Print Friendly, PDF & Email

I wonder if the strollers and shoppers at Garden City Center are aware that beneath those trendy shops and eateries there was once an active coal mine. Granted, the coal was of such poor quality it was the subject of a joke that took a dig at the coal and the state’s reputation for corrupt politics: it was said that on Judgement Day the wicked should take refuge here because Rhode Island would be the last place to burn.

Writing in Engineering Magazine in 1915, one author dismissed the coal and graphite in Cranston with this scathing report: “Rhode Island coal has taken its place with gold mines, oil wells and rubber plantations as among the most effective agencies to permanently separate feeble-minded speculators from their funds.” Harsh words indeed.

During World War II, when there was a desperate need for fuel, the New Haven Railroad Company gave Cranston coal a trial run on a freight train traveling between Fall River and Lowell, a distance of 78 miles. The test was not successful; the coal did not burn in the engine firebox and the residue clogged up the equipment, causing the engines to lose steam. R.R. Tweedy, the locomotive fireman, had to take a convoluted series of steps to get the train back to Fall River and his critique of the coal put an end to the New Haven Railroad’s interest. “You’d have a roaring hot fire going, and you’d put that stuff in and it would just lay there like a blanket,” complained fireman Tweedy.

The Cranston Coal Mine, circa 1950 (Collection of the Cranston Historical Society)

The Cranston Coal Mine, circa 1950 (Collection of the Cranston Historical Society)

So what was the problem with Rhode Island’s coal? The anthracite coal produced in the state (there were other mines in Cumberland and Portsmouth) burned very hot but was difficult to ignite; one geologist described it as “fireproof.” It also had a high moisture, ash and chlorine content. Its low heating value produced only 47% to 69% of the heat that could be obtained from other types of coal. Its best use was for smelting ores, though over the years it was sold for home heating and industrial steam power to foundries like Mt. Hope Iron Works and Hicks Boiler Works.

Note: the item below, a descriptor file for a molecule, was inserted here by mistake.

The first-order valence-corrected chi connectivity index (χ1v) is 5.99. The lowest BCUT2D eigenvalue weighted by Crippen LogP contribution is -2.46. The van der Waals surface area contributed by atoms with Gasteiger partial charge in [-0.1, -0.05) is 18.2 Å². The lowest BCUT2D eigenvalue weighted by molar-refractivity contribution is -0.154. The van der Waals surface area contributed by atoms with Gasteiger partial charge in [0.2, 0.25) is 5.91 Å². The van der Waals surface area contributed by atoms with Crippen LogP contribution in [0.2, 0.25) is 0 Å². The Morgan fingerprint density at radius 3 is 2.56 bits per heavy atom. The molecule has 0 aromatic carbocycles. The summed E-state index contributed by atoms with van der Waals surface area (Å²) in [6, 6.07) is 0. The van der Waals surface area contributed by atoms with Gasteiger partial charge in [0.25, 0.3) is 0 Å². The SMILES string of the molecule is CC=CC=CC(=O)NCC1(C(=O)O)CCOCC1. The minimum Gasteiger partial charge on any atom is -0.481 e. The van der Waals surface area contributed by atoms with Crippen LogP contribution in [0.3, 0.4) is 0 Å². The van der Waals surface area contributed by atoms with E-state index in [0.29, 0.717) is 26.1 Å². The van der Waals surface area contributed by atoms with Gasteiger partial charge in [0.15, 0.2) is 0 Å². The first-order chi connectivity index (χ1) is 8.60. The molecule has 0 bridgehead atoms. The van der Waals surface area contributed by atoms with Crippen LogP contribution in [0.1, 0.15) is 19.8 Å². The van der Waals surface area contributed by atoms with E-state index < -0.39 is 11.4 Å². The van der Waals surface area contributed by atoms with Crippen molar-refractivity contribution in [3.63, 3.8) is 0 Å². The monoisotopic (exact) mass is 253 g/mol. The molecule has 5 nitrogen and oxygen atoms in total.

Nevertheless, for one hundred years optimistic investors tried to find markets for the hard coal and graphite under the land off Sockanossett Road. They were attracted by what must have seemed like obvious advantages. The coalfield was near large manufacturing industries and a dense population center. Its location near shipping ports would have been a huge asset given the high cost of shipping coal. And it was close to other gritty cities—Fall River, Taunton, New Bedford, Brockton and Worcester—all large consumers of coal for industrial use. But according to a government inspector writing in a 1913 report, any attempt to burn Cranston coal in an ordinary furnace without special treatment “was doomed to disappointment.”

Despite the difficulties, a number of companies mined the now-suburban coalfield. When Joseph A. Budlong bought the William Harris estate on Sockanosset Hill in the 1860s he expected to farm the land. When he found coal dust in the soil, his J.A. Budlong and Son company, which operated a large rose nursery (the source of the name Garden City) used small lumps of coal in its greenhouse. While they gave off more heat than Pennsylvania soft coal it was difficult to ignite and “clinkered badly.” Clinkers are the stony residue from burned coal.